• Free shipping for orders over $50.

13. Offer an opportunity to “upgrade”.

Why sell a product for $100 if you have a chance of selling a different product for $150?

By offering customers the chance to buy a better version of the product they want to purchase.

You boost your sales and the customer gets a better product. Everybody wins.

  • If, for instance, your customer is purchasing a 21 inch (53.3 cm) television set, you might give them an opportunity to upgrade to a 24 inch (61.0 cm) television at the checkout, for only a little extra. The customer may or may not take the bait, but you’ll never lose the original sale unless you push very hard, so it’s very difficult to lose money with this trick.

How to Manage a Small Bakery Business

14. Offer “companion” items.

Don’t settle for making a sale on one item if you can get away with selling two!

When a customer is making a purchase, you may want to offer them another item.

That complements an item in their shopping cart.

Recommend something your customer is likely to need to make the most out of the purchase, like some sort of optional accessory.

You can even offer a discount on the second item to sweeten the deal!

  • For example, if a customer’s buying toys, you might upsell by offering your customer a pack of batteries.
  • Or, if the customer is buying a printer, you might offer $10 off of a pack of ink cartridges.

15. Offer pertinent services and plans.

Another great way to make a little extra money is to upsell optional services or plans when the customer makes his or her purchase.

Optional warranties, protection plans, and subscriptions to services or publications related to your customer’s purchase are all things you can recommend to make a sale more profitable.

  • For example, if you’re selling a customer a car, you might offer a warranty that covers any problems caused by the car’s workmanship as part of a package deal.

How to Manage a Small Bakery Business

16. Offer small, inexpensive items for sale near the point of sale.

One way that businesses frequently practice “passive” upselling is by positioning small impulse-buy products near the point of sale (cash register, checkout line, etc.)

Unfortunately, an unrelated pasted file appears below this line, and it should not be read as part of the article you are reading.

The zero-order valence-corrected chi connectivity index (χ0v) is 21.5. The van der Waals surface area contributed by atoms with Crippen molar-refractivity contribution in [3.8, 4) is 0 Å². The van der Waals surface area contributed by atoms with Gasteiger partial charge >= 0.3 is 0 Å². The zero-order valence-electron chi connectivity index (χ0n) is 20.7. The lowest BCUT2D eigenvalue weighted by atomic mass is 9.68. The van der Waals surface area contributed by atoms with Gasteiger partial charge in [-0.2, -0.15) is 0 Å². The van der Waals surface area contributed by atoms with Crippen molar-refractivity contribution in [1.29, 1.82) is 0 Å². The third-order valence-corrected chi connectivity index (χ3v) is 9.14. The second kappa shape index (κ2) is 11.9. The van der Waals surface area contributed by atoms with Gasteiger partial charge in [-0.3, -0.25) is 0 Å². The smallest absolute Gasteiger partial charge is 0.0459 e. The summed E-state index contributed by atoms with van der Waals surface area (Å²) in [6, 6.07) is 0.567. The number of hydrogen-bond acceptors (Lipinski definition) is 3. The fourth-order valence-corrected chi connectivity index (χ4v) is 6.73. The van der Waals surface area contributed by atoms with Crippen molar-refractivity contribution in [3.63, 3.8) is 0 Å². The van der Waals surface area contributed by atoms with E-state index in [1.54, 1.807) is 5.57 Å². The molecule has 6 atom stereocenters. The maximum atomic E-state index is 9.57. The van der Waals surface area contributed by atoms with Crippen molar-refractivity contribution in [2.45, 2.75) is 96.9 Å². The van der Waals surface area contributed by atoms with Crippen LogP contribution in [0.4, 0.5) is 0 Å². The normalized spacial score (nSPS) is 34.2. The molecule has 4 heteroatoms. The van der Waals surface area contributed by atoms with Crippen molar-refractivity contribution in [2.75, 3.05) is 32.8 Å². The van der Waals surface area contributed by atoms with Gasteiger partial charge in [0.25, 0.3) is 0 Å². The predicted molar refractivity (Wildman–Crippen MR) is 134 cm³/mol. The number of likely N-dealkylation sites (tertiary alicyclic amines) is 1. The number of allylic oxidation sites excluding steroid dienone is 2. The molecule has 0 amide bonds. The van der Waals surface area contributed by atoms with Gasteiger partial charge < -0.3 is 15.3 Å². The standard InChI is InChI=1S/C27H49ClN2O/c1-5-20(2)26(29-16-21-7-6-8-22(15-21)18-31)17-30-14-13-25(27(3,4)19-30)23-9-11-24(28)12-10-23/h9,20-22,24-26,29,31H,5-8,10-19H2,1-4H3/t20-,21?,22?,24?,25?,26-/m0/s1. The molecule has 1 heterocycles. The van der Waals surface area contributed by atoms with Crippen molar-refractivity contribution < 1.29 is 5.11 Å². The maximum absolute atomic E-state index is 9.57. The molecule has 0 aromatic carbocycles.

Because these small items are relatively cheap and offer instant gratification.

Customers will frequently add these to their purchase.

Over time, the profits from these tiny sales can add up.

  • You have probably noticed this method of upselling in practice at the grocery store checkout line, where gum, candy bars, and beverages are frequently for sale.
  • If you’re running an e-commerce business, you still have a virtual checkout line. Advertise small, inexpensive items within the shopping cart screens so customers can buy additional items they might like.

17. Teach your salespeople how to demonstrate the value of your products.

By explaining or showing your customers how your products can make their daily lives better.

You can strike a personal chord with your customers and boost your sales in the process.

You may want to direct your salespeople to make reference to common uses for hot products in their sales pitches or even have them actually show the customer your products in use.

  • For example, many large department stores like Costco have employees give product demonstrations on the floor. They show customers how to cook with electric grills, how to clean soiled carpet with steam cleaners, and so on.

How to Manage a Small Bakery Business

18. Offer sales incentives to your employees.

One time-tested way to boost sales is to give your salespeople a reason to work extra-hard. Offering incentives to employees who make lots of sales is a good way to maximize the selling power of your company. Below are just a few of the types of incentives you may want to offer to high-sales members of your workforce:

  • Commissions (a small percentage of each sale’s cost awarded to the employee who made the sale)
  • Reward packages (e.g. extra time off, gifts, etc.)
  • Promotions
  • Achievement awards (e.g. employee of the month, etc.)

19. Let your customers try your products before they buy them.

If a customer can experience a product’s benefits firsthand, he or she is more likely to remember (and eventually purchase) the product in question.

If possible, try to give your customers a chance to “sample” or “try out” your product or service for free.

  • This option isn’t suitable for every business, though. You can’t “try out” a life insurance policy, for instance.